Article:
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Is there a probability distribution for which the standard deviation is proportional to the mean?

More generally, I have been searching the web for a nice table comparing the properties of probability distributions (including mean and std). Any good reference?

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Since a probability distribution's mean and SD are just numbers, we have to understand this question in the sense of a family of distributions. In fact, even that sense is too general, because to get a positive answer you could just take a basket of various distributions and pick out a few for which the SD:mean ratios are the same. I guess you are probably asking about a naturally parameterized family of distributions. –  whuber Jun 27 at 16:30

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Is there a probability distribution for which the standard deviation is proportional to the mean?

For the standard deviation to be proportional to the mean, the mean must be able to vary, in which case we're really talking about a family of distributions. [Edit: oh, I see whuber makes the same point above.]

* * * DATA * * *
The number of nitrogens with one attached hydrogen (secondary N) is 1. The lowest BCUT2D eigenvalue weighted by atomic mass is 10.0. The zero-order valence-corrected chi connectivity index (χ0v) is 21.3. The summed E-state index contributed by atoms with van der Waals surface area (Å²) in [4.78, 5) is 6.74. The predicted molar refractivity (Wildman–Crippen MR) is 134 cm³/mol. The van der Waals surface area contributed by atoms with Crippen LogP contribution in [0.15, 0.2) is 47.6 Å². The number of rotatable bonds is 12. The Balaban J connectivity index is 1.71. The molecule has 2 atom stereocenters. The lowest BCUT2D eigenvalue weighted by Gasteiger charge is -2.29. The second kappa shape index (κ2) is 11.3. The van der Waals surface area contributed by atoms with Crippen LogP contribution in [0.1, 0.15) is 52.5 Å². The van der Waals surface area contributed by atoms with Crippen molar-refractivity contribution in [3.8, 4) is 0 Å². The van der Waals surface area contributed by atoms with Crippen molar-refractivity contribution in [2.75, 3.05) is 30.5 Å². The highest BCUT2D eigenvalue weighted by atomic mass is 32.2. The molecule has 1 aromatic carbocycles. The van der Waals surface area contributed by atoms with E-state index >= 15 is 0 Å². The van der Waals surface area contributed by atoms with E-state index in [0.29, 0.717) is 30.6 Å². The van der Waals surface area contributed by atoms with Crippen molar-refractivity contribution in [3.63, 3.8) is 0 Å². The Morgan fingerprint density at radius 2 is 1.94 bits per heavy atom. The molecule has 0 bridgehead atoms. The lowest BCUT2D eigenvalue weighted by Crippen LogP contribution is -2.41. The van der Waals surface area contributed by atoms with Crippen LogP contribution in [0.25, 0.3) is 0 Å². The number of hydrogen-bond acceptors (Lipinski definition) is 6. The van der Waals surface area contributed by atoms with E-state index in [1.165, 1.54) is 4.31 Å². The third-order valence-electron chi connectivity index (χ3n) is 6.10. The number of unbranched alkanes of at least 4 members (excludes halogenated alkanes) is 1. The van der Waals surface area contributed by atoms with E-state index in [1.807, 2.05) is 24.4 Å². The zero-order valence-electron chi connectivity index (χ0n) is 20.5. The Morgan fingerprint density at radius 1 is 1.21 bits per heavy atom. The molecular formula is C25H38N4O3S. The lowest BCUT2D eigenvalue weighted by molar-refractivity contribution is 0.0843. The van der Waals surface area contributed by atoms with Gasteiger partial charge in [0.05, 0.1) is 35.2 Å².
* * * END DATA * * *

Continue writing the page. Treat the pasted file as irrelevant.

Such a family is sometimes said to have constant coefficient of variation.

There are many. Two common examples:

(i) The lognormal distribution with constant $\sigma$

(ii) The gamma distribution with constant shape parameter. This includes the exponential as a special case

I have been searching the web for a nice table comparing the properties of probability distributions (including mean and std).

Some books contain summary information like this.

Wikipedia doesn't have many distributions in one table, but it does have summary information on many distributions.

It's possible to fund some such tables on-line. Here is one example.

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+1. One could go further in emphasizing just how large "many" is here. Take any $p$-parameter family of distributions $\Omega=\{F_\theta\}$. Consider the function $u$ defined on $\Omega$ given by the ratio of the mean to the standard deviation: any contour (level set) of $u$ in $\Omega$ satisfies the required conditions and implicitly has $p-1$ parameters. When $p\gt 1$ this will (generically) itself be a large distributional family. For example, applying this to the Normal family gives a Normal$(|\mu|,\mu^2)$ family. In fact, this construction works even when $\Omega$ is nonparametric. –  whuber Jun 27 at 16:35

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